It may be true that, as writer Theodore Sturgeon said, “90 percent of everything is crap.” But the remaining 10 percent can be important. Health care professionals who see only the costs of their patients’ self-guided journeys through the medical literature tend to view this phenomenon as a threat to the scientific order, fueling a backlash. Their reaction risks throwing the baby out with the bathwater.
Credentials ≠ Competence
It is easy to understand why the scientific “priesthood” views the democratization of health care opinion as a threat to its authority and influence.
Medical experts typically wave the flag of credentialism: If you don’t have an M.D. or another relevant advanced degree, they suggest, you should shut up and do as you’re told. But credentials are not always proof of competence and relying on them can lead to the automatic rejection of valuable insights.
Economists who criticize COVID-19 research, for example, are often dismissed because they are not epidemiologists. Yet they can provide a useful perspective on the pandemic.
Scott Atlas, former chief of neuroradiology at the Stanford University School of Medicine, has published and critically reviewed hundreds of medical research papers. He is a member of the Nominating Committee for the Nobel Prize in Medicine and Physiology.
Yet when Atlas commented on COVID-19 issues, the priesthood and its journalistic entourage derided him because he is “not an infectious disease expert”—as if a 30-year career in academic medicine doesn’t provide enough background to understand and analyze public health data.
Why? Because he had the temerity to contradict the public health establishment. “He’s an MRI guy,” Ashish Jha, dean of Brown University’s School of Public Health, told NPR. “He has no expertise in any of this stuff.”
Expertise Aids Analysis
Credentialism would deny us the benefits of unconventional thinking in other fields as well.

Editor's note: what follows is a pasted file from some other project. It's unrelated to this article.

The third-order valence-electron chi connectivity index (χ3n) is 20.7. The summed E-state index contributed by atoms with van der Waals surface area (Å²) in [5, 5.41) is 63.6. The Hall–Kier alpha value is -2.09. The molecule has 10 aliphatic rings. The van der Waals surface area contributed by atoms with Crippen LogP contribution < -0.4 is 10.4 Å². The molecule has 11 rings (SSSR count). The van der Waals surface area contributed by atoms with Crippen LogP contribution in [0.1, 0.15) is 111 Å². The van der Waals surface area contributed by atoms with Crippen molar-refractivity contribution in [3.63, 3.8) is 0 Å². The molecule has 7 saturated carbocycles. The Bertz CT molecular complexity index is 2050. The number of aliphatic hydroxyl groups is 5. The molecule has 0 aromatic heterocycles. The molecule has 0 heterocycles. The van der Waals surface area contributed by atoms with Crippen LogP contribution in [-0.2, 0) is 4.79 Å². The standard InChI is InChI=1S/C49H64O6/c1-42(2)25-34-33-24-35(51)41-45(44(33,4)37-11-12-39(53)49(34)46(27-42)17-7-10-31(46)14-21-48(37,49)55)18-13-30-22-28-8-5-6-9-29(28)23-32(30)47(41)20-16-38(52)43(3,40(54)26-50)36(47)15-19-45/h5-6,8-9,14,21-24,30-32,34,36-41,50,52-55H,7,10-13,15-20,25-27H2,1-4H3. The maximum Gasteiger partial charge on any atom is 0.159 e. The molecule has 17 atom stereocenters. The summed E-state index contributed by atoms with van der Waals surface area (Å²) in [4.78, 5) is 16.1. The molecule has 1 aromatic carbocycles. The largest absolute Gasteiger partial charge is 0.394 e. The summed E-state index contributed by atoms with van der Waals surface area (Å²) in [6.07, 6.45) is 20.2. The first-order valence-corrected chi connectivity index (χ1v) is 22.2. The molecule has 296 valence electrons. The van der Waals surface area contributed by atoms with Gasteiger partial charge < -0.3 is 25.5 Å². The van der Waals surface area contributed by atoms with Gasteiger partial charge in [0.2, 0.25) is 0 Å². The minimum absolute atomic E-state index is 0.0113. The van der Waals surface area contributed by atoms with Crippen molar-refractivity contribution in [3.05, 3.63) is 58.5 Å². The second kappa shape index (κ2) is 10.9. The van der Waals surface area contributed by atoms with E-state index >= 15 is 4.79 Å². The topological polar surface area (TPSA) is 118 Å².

Although David Friedman earned a Ph.D. in physics and never took a course for credit in either law or economics, he spent part of his academic career teaching law and economics at Santa Clara Law School. George H. Smith, despite never graduating from high school, published The System of Liberty: Themes in the History of Classical Liberalismthrough Cambridge University Press. Roy A. Childs Jr., who never graduated from college, was a major intellectual contributor to the libertarian movement in the second half of the 20th century.
Meanwhile, we physicians like to ask, “What do you call the person who graduates last in his medical school class?” The answer: “Doctor.”
Still, it is certainly true the lack of a background in a specific discipline can impede critical analysis of scientific studies by laypeople, making them more vulnerable to quacks and charlatans. Training in the discipline can make it easier to detect data “cherry-picking” and anticipate alternative interpretations of the evidence. Experts are experts for a reason. The question is how we can maximize the benefits of scientific democratization while minimizing its costs.
Jeffrey A. Singer practices general surgery in Phoenix, Arizona, and is a senior fellow at the Cato Institute. A version of this article appeared in the May issue of Reason. Reprinted with permission.